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Essay/Term paper: Computer communications: bus network

Essay, term paper, research paper:  Information Technology

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Computer Communications: Bus Network

Bus Network, in computer science, a topology (configuration) for a local
area network in which all nodes are connected to a main communications line
(bus). On a bus network, each node monitors activity on the line. Messages are
detected by all nodes but are accepted only by the node(s) to which they are
addressed. Because a bus network relies on a common data "highway," a
malfunctioning node simply ceases to communicate; it doesn't disrupt operation
as it might on a ring network, in which messages are passed from one node to the
next. To avoid collisions that occur when two or more nodes try to use the line
at the same time, bus networks commonly rely on collision detection or Token
Passing to regulate traffic.Star NetworkStar Network, in computer science, a
local area network in which each device (node) is connected to a central
computer in a star-shaped configuration (topology); commonly, a network
consisting of a central computer (the hub) surrounded by terminals. In a star
network, messages pass directly from a node to the central computer, which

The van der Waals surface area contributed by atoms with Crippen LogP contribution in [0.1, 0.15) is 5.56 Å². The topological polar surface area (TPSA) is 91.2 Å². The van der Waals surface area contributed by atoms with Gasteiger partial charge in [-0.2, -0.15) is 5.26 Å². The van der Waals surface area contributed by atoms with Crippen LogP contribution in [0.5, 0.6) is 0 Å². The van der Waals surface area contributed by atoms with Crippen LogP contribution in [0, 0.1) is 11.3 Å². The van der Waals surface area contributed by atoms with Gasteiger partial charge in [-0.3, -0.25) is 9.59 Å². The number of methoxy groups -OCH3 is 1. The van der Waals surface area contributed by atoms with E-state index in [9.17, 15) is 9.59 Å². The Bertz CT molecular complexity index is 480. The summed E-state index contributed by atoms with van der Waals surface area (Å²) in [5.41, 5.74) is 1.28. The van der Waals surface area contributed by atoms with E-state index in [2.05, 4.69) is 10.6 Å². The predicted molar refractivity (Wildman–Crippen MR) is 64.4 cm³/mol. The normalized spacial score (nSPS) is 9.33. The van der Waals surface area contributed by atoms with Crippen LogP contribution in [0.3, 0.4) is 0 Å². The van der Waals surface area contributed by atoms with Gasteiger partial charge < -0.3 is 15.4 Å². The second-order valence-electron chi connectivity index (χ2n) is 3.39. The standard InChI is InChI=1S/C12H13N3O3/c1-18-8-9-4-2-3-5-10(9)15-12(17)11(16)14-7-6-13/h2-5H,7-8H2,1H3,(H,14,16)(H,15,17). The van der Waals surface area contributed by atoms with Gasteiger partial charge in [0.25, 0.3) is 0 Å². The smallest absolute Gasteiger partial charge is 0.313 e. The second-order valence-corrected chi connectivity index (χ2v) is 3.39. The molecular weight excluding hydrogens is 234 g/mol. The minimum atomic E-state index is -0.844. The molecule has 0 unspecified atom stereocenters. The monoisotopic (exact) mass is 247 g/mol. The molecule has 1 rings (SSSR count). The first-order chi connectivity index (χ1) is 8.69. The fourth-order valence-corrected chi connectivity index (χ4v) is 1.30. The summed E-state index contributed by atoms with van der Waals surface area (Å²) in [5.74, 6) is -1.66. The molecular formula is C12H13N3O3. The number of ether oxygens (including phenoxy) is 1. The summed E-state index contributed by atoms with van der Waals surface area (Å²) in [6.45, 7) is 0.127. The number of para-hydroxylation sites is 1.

handles any further routing (as to another node) that might be necessary. A star
network is reliable in the sense that a node can fail without affecting any
other node on the network. Its weakness, however, is that failure of the central
computer results in a shutdown of the entire network. And because each node is
individually wired to the hub, cabling costs can be high.Ring networkRing
Network, in computer science, a local area network in which devices (nodes) are
connected in a closed loop, or ring. Messages in a ring network pass in one
direction, from node to node. As a message travels around the ring, each node
examines the destination address attached to the message. If the address is the
same as the address assigned to the node, the node accepts the message;
otherwise, it regenerates the signal and passes the message along to the next
node in the circle. Such regeneration allows a ring network to cover larger
distances than star and bus networks. It can also be designed to bypass any
malfunctioning or failed node. Because of the closed loop, however, new nodes
can be difficult to add. A ring network is diagrammed below.Asynchrous Transfer
ModeATM is a new networking technology standard for high-speed, high-capacity
voice, data, text andvideo transmission that will soon transform the way
businesses and all types of organizationscommunicate. It will enable the
management of information, integration of systems andcommunications between
individuals in ways that, to some extent, haven't even been conceived yet. ATM